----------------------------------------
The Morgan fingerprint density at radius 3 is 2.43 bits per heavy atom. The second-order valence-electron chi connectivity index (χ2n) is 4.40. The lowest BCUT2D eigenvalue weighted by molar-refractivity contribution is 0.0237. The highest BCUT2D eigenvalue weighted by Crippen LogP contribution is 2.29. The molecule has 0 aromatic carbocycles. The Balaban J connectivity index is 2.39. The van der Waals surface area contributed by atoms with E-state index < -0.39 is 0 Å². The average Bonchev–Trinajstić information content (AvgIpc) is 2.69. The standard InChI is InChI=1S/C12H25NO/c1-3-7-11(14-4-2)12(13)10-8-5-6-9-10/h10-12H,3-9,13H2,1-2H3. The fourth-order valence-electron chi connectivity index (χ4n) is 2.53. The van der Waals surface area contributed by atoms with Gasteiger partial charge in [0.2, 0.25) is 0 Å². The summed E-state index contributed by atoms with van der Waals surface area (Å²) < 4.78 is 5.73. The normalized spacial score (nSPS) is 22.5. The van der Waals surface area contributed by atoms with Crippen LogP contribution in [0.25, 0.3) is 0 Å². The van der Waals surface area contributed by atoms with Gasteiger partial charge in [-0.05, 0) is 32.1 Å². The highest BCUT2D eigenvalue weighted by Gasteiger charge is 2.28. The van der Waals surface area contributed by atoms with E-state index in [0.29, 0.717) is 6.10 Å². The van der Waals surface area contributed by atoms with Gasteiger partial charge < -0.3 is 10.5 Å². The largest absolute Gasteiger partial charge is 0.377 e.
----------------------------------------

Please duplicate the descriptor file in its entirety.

The Morgan fingerprint density at radius 3 is 2.43 bits per heavy atom. The second-order valence-electron chi connectivity index (χ2n) is 4.40. The lowest BCUT2D eigenvalue weighted by molar-refractivity contribution is 0.0237. The highest BCUT2D eigenvalue weighted by Crippen LogP contribution is 2.29. The molecule has 0 aromatic carbocycles. The Balaban J connectivity index is 2.39. The van der Waals surface area contributed by atoms with E-state index < -0.39 is 0 Å². The average Bonchev–Trinajstić information content (AvgIpc) is 2.69. The standard InChI is InChI=1S/C12H25NO/c1-3-7-11(14-4-2)12(13)10-8-5-6-9-10/h10-12H,3-9,13H2,1-2H3. The fourth-order valence-electron chi connectivity index (χ4n) is 2.53. The van der Waals surface area contributed by atoms with Gasteiger partial charge in [0.2, 0.25) is 0 Å². The summed E-state index contributed by atoms with van der Waals surface area (Å²) < 4.78 is 5.73. The normalized spacial score (nSPS) is 22.5. The van der Waals surface area contributed by atoms with Crippen LogP contribution in [0.25, 0.3) is 0 Å². The van der Waals surface area contributed by atoms with Gasteiger partial charge in [-0.05, 0) is 32.1 Å². The highest BCUT2D eigenvalue weighted by Gasteiger charge is 2.28. The van der Waals surface area contributed by atoms with E-state index in [0.29, 0.717) is 6.10 Å². The van der Waals surface area contributed by atoms with Gasteiger partial charge < -0.3 is 10.5 Å². The largest absolute Gasteiger partial charge is 0.377 e.